Workplaces can be an important training ground for democratic behaviour and attitudes – but many are ruled by suppressive supervisors. Bram Geurkink, Agnes Akkerman and Roderick Sluiter argue that suppressing workers from voicing their concerns can have lasting effects on the democratic societies of which they are a part
The link between experiences in the workplace and political behaviour outside the workplace has important implications for democratic societies. An analysis of the workplace experiences and political behaviour of 3,129 workers from the Netherlands shows that support by supervisors increases political participation. Suppression, on the other hand, reduces some forms of political participation, but stimulates others.
Work is commonly linked to political behaviour and attitudes through socio-economic status and the structural features of a job, but the role and impact of workplace interactions has not, until now, been considered. Labour market developments – in particular the 'flexibilisation' of work, the rise of atypical work, and the decline of union power – fundamentally change relations between workers and employers. The related growth in precarious working conditions increases workers’ vulnerability to retaliation against their voice.
The workplace can be seen as a training ground for political participation. Changes in its power relations will have important consequences for political participation and, thereby, for democratic societies. Understanding how workplace interactions affect political behaviour is essential to understand present-day political behaviour – as well as the long-term societal and political impact of labour market developments.
Speaking up for oneself at work is a formative experience: workers learn how to address their concerns and discontent. The willingness of the supervisor to listen, and to solve workers' problems, teaches workers how well they have expressed their voice, and to understand the overall success of their approach.
Supportive responses, such as helping to solve the problem or praising the worker for voicing their problems, increases workers’ confidence in their own ability and reinforces their belief in the responsiveness of their supervisor. Suppressive responses, such as silencing or punishment (e.g. not extending a contract) reduces trust in supervisors’ responsiveness. It may also reduce workers’ confidence in their ability to articulate workplace concerns.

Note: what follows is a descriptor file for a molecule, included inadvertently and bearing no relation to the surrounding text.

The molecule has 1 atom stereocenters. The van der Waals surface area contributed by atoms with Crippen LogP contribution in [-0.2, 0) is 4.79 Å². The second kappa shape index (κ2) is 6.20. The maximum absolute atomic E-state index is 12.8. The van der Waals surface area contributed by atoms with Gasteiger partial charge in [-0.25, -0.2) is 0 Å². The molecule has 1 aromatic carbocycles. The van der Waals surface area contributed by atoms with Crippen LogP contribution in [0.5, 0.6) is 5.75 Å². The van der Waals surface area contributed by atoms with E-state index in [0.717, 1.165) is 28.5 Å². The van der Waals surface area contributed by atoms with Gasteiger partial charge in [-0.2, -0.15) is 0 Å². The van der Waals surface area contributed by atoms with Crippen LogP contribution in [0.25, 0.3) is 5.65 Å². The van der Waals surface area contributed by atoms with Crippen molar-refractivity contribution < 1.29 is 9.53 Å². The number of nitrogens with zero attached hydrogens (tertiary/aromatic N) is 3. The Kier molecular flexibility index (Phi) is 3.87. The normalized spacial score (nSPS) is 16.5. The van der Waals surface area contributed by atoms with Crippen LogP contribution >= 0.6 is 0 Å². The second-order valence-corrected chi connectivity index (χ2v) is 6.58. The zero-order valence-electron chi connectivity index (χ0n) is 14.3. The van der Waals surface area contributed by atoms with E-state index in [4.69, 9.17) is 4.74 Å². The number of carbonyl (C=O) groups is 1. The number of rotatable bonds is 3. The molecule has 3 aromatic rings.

In short, supervisors’ responses to workplace voice affect individuals’ perception of their ability to voice concerns, and their trust in supervisors' responsiveness.
Work is central to people's lives, and attitudes formed in the workplace spill over to political attitudes. The tools and skills required to voice concerns in the workplace are closely related to those needed to participate in politics. At work, people learn to negotiate, discuss, compromise, and express themselves effectively: skills also required for political participation.
attitudes formed in the workplace spill over to political attitudes
The relationship between workers and workplace authority (supervisor), and between citizens and political authority (political elites), are similar authoritative structures. As employees and as citizens, people are dependent on, and vulnerable to, these authorities.
Because of this similarity, people's confidence in their ability to voice workplace concerns effectively is generalised into politics and hence spills over to internal political efficacy (the idea that one can understand, and participate in, politics).
Individuals' trust in the responsiveness of workplace authorities is generalised to the expected responsiveness of political authorities (external political efficacy). In turn, political efficacy, and especially internal political efficacy, is positively related to different forms of political participation.
Suppression of voice also induces particular types of political participation. Those who reported having been suppressed at work were more likely to contact politicians and to engage in political protest. This suggests such activity is a form of compensation for suppression at work: if the workplace voice is suppressed, a person will seek alternative outlets for their discontent.
if the workplace voice is suppressed, a person will seek alternative outlets for their discontent
Compensation mechanisms of this sort have already manifested themselves in the form of court cases and increased levels of deviant workplace behaviour following institutional restrictions on the right to strike.
The finding that workplace interactions affect political participation is particularly important for the current debate on political responses to labour market developments. We can already see the consequences of the ongoing deregulation of work, the circumvention of employment protection (e.g. 'platform work') and the decline of trade unions and the right to strike. The effects are particularly pronounced among vulnerable groups such as low-skilled workers, young people, and migrants.
But recognising that workplace experiences affect political behaviour implies that the impact of labour market developments will not be limited just to the labour market itself or even the broader economy. Citizens' experience in the workplace has the potential to affect profoundly our political landscape, too.
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